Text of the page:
The Rain Isn’t Water

I first noticed it when I was waiting for the bus.

It was raining. Harder than it had all month, all year. Everyone was crammed into the glass hutch, looking miserable, apparently without umbrellas. I stared at the scene, trying to decide which was worse: getting wet, or rubbing butts with strangers?

It was an easy decision.

I stood in the muddy grass. The rain pattered on my skin, soaking my shirt. Rivulets ran down my forehead, dripping into my eyes; I reached to wipe them away.

I froze.

The rainwater felt… different. It was mildly slippery – like a cross between water and oil. I wet my fingers and rolled them against each other, eyebrows knotted.

At first, I thought it was my imagination. But one look at the road told me it wasn’t. Cars were going much slower than usual on this road – maybe twenty miles an hour. And the ones that went faster seemed to careen towards the gutter, as if skidding.

I pulled out my phone, began to type “rain in Bloomfield.” That’s when I heard the scream.

I looked up. Across the sloshing mess of the street, two women were yelling and pointing at a man that had just exited the Starbucks.

“You’re bleeding!”

“Are you all right?”

At first, I thought he was wearing some sort of white shirt with red polka-dots. But as the rain beat down on him, the shirt grew redder. “Call an ambulance!” one of them said; I squinted at the scene, confused.

“I’m fine, really, I don’t know what’s going on,” the man said. “Please, don’t call anyone.”

That’s when I figured it out. The red dots were where raindrops had fallen. Red lines ran down his face and arms, dripping onto the sidewalk, tinting the puddles pink.

“I’m fine, really.”

Three days later, I saw his face on the news.

John Allard, 45, was arrested for murdering his wife in their home on Tuesday night. The trial will be held…

“That’s the guy,” I said, pointing wildly to the TV. “The one I told you about – out in the rain.”

Molly barely looked up. “Oh, that’s nice,” she said, as she rummaged through the kitchen cabinets.

Over the next few weeks, more people were caught in the rain. And upon touching a few, that rain ran blood-red, staining their clothes just like their hearts. Always, within a few days, they turned to some act of violence – whether it be murder, assault, or rape. The town of Bloomfield was in a state of chaos, a state of confusion. No one knew what was going on, or what to do about it.

Last night, we had another storm. Rain pounded across the back door; lightning flashed across the purple sky. I stood out on the deck, under the awning of the house, just watching.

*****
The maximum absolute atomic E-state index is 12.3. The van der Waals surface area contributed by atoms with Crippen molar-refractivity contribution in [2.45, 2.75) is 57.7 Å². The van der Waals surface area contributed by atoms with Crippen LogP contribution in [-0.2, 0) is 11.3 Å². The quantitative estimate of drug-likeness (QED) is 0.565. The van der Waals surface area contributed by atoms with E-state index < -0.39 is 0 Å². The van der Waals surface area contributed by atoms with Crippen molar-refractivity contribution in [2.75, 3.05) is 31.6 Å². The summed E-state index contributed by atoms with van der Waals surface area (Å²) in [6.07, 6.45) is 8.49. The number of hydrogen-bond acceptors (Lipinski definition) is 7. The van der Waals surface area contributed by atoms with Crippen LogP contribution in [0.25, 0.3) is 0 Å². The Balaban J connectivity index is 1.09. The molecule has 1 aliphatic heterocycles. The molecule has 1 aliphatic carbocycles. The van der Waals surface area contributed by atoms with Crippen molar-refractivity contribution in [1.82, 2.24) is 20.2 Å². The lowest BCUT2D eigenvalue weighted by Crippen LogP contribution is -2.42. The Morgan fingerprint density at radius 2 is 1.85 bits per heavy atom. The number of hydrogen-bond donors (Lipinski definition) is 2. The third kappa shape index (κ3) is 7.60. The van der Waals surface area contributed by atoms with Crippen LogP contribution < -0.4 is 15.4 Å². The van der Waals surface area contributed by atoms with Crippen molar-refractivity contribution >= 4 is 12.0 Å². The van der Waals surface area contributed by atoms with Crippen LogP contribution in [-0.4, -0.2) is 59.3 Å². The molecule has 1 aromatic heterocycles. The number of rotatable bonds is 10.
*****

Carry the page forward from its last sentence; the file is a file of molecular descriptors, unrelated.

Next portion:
“Molly, come out here. It’s beautiful!”

“The soup’s getting cold, Rick,” her voice called from the kitchen.

Lines of lightning flashed, cracking and webbing across the purple clouds. Nature’s fireworks show, Molly always said. “You love thunderstorms,” I called back. The rain picked up tempo, cutting into the awning. “Come out here and see it!”

She came to the door. “No. Come in and eat dinner with me,” she said through the screen.

“Just for a moment. It’s sort of romantic, come on.”

She sighed. “Okay, fine.”

Molly stepped cautiously out onto the deck. I threw my arm around her, and we stood there for a few moments, watching the lightning flash.

But then a gust of wind blew through, sending a spray of raindrops into my face. “Sorry about that,” I said, turning towards her. “Maybe I shouldn’t have forced you out here, after all –”

I froze.

Beads of blood stuck to her cheek.

“Uh, Molly?”

“What?”

She turned towards me. As she did, her arm poked out slightly from the awning. The rain glanced off it, turning to a deep crimson.

I backed away.

“Rick, wait,” she said, her eyes widening with recognition. With soft smacks, more drops hit her face; they dripped down her cheeks in dark lines.

I ran into the house. Click – I closed the door, turned the lock.

“Rick, please, open the door,” she said, as her shirt turned red and bloody.

I turned away, and picked up the phone.

***

The police found a bottle of ethylene glycol in the kitchen cupboard, half of it missing.

I like to think the rain caused her to do it. That all of us are innocent in Bloomfield, and we’re being manipulated by some unknown chemical dropping from the skies, choosing people to turn into monsters.

But I found the receipt for the poison.

It was dated six months ago.

It continues to rain here in Bloomfield. Every time I see the gray stormclouds overhead, my stomach ties up in knots, wondering what evil will be revealed.

But they’ve gotten smarter. When I drive down Main Street in the rain, only a few stragglers remain. The rest stay inside.

And the ones that do walk out –

Well, they’re smart enough to use their umbrellas.

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